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Confirmation

While Baptism is the sacrament of new life, Confirmation gives birth to that life.  Baptism initiates us into the church and names us a children of God, whereas Confirmation calls us forth as God's children and unites us more fully to the actifve messianic mission of Christ in the world.

At confirmation we receive the gifts of the Holy Spirit and confirm our baptismal promises. Greater awareness of the grace of the Holy Spirit is conferred through the anointing with Sacred Chrism oil and the laying on of hands by the Bishop.

The Adolescent Confirmation Program at Queen of Peace is designed for junior high students who have

  • been baptized Catholic and
  • have received the Sacraments of Reconciliation and Eucharisst and
  • participate in the Sacramental life of the Church and
  • are enrolled in religious education classes at Queen of Peace or other Catholic parish

Confirmation Preparation consists of completing the 7th & 8th grade classroom components of Christology, Sacraments, Church History & Morality, Alive in Christ, Decision Point, and Confirmation Workbook written by Bishop Rhoades, and participating in several out-of-classroom activities such as the Parish Bazaar, Theology of the Body, the diocesan Confirmation Rally, a Confirmation Retreat and other service activities.  Parents are required to attend a parent session in 7th and 8th grade, and highly encouraged to assist in out-of-classroom activities.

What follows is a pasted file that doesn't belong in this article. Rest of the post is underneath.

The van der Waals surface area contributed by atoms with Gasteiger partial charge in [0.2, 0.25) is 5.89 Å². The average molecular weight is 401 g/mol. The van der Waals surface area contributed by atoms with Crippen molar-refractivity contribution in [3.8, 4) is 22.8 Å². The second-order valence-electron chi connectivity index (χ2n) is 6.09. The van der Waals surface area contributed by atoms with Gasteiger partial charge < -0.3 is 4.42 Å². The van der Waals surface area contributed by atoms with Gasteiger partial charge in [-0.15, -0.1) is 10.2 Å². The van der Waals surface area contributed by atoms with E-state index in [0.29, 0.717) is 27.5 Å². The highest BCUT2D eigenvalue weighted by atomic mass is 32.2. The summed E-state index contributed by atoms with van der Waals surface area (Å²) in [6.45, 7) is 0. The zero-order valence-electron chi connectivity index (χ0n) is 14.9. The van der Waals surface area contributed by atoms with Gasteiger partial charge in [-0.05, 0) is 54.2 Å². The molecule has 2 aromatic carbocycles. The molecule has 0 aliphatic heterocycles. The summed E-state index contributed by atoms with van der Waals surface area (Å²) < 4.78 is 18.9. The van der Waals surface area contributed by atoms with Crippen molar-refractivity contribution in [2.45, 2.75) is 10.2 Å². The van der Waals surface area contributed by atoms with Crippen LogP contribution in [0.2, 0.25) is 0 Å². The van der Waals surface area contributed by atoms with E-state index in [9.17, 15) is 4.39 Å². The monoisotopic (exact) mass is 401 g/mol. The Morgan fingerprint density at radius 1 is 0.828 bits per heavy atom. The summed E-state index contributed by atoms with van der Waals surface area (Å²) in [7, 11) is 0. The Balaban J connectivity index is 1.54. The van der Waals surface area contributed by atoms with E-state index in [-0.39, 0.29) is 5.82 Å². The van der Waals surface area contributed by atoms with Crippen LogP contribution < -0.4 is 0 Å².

Confirmation perfects Baptismal grace; it is the sacrament which gives the Holy Spirit in order to root us more deeply in the divine filiation, incorporate us more firmly into Christ, strengthen our bond with the Church, associate us more closely with her mission, and help us bear witness to the Christian faith in words accompanied by deeds. (CCC 1316)

Through the Sacrament of Confirmation we renew our baptismal promises and commit to living a life of maturity in the Christian faith. As we read in the Lumen Gentium (the Dogmatic Constitution of the Church) from the Second Vatican Council:

Bound more intimately to the Church by the sacrament of confirmation, [the baptized] are endowed by the Holy Spirit with special strength; hence they are more strictly obliged to spread and defend the faith both by word and by deed as true witnesses of Christ. (no. 11)

Scriptural Foundation for Confirmation
In the Acts of the Apostles we read of the coming of the Holy Spirit on Pentecost. While baptism is the sacrament of new life, confirmation gives birth to that life. Baptism initiates us into the Church and names us as children of God, whereas confirmation calls us forth as God’s children and unites us more fully to the active messianic mission of Christ in the world.

After receiving the power of the Holy Spirit at Pentecost, the Apostles went out and confirmed others, showing confirmation to be an individual and separate sacrament: Peter and John at Samaria (Acts 8:5-6, 14-17) and Paul at Ephesus (Acts 19:5-6). Also the Holy Spirit came down on Jews and Gentiles alike in Caesarea, prior to their baptisms. Recognizing this as a confirmation by the Holy Spirit, Peter commanded that they be baptized (cf. Acts 10:47).

 

For on him the Father, God, has set his seal. (John 6:27)